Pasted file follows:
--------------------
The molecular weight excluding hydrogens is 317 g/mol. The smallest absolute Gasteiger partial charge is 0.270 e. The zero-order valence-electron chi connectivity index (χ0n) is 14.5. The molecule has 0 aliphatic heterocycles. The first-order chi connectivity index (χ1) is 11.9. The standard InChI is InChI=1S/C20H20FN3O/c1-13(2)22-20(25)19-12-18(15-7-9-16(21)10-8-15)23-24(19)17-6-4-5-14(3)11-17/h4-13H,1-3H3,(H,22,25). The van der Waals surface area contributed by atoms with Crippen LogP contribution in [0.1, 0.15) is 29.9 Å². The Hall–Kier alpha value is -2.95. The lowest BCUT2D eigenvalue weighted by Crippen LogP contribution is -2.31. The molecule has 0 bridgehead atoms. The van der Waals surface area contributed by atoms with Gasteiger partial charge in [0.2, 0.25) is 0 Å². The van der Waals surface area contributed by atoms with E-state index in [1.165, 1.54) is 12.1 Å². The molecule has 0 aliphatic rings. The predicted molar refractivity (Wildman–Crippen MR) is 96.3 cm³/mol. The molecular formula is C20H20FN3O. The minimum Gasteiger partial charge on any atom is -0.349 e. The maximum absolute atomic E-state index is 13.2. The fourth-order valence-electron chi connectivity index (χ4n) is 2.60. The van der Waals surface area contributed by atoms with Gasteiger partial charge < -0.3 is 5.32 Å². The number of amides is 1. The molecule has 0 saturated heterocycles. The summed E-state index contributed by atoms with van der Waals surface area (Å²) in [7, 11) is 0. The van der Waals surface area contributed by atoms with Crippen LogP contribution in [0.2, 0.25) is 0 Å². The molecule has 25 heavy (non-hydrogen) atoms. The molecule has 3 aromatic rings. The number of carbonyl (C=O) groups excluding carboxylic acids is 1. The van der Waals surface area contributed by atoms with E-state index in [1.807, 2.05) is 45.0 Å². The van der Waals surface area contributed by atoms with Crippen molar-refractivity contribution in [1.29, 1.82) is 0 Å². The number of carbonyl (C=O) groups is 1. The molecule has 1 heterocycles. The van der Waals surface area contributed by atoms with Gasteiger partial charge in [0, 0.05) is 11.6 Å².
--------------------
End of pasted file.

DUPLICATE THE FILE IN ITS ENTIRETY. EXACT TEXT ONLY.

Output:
The molecular weight excluding hydrogens is 317 g/mol. The smallest absolute Gasteiger partial charge is 0.270 e. The zero-order valence-electron chi connectivity index (χ0n) is 14.5. The molecule has 0 aliphatic heterocycles. The first-order chi connectivity index (χ1) is 11.9. The standard InChI is InChI=1S/C20H20FN3O/c1-13(2)22-20(25)19-12-18(15-7-9-16(21)10-8-15)23-24(19)17-6-4-5-14(3)11-17/h4-13H,1-3H3,(H,22,25). The van der Waals surface area contributed by atoms with Crippen LogP contribution in [0.1, 0.15) is 29.9 Å². The Hall–Kier alpha value is -2.95. The lowest BCUT2D eigenvalue weighted by Crippen LogP contribution is -2.31. The molecule has 0 bridgehead atoms. The van der Waals surface area contributed by atoms with Gasteiger partial charge in [0.2, 0.25) is 0 Å². The van der Waals surface area contributed by atoms with E-state index in [1.165, 1.54) is 12.1 Å². The molecule has 0 aliphatic rings. The predicted molar refractivity (Wildman–Crippen MR) is 96.3 cm³/mol. The molecular formula is C20H20FN3O. The minimum Gasteiger partial charge on any atom is -0.349 e. The maximum absolute atomic E-state index is 13.2. The fourth-order valence-electron chi connectivity index (χ4n) is 2.60. The van der Waals surface area contributed by atoms with Gasteiger partial charge < -0.3 is 5.32 Å². The number of amides is 1. The molecule has 0 saturated heterocycles. The summed E-state index contributed by atoms with van der Waals surface area (Å²) in [7, 11) is 0. The van der Waals surface area contributed by atoms with Crippen LogP contribution in [0.2, 0.25) is 0 Å². The molecule has 25 heavy (non-hydrogen) atoms. The molecule has 3 aromatic rings. The number of carbonyl (C=O) groups excluding carboxylic acids is 1. The van der Waals surface area contributed by atoms with E-state index in [1.807, 2.05) is 45.0 Å². The van der Waals surface area contributed by atoms with Crippen molar-refractivity contribution in [1.29, 1.82) is 0 Å². The number of carbonyl (C=O) groups is 1. The molecule has 1 heterocycles. The van der Waals surface area contributed by atoms with Gasteiger partial charge in [0, 0.05) is 11.6 Å².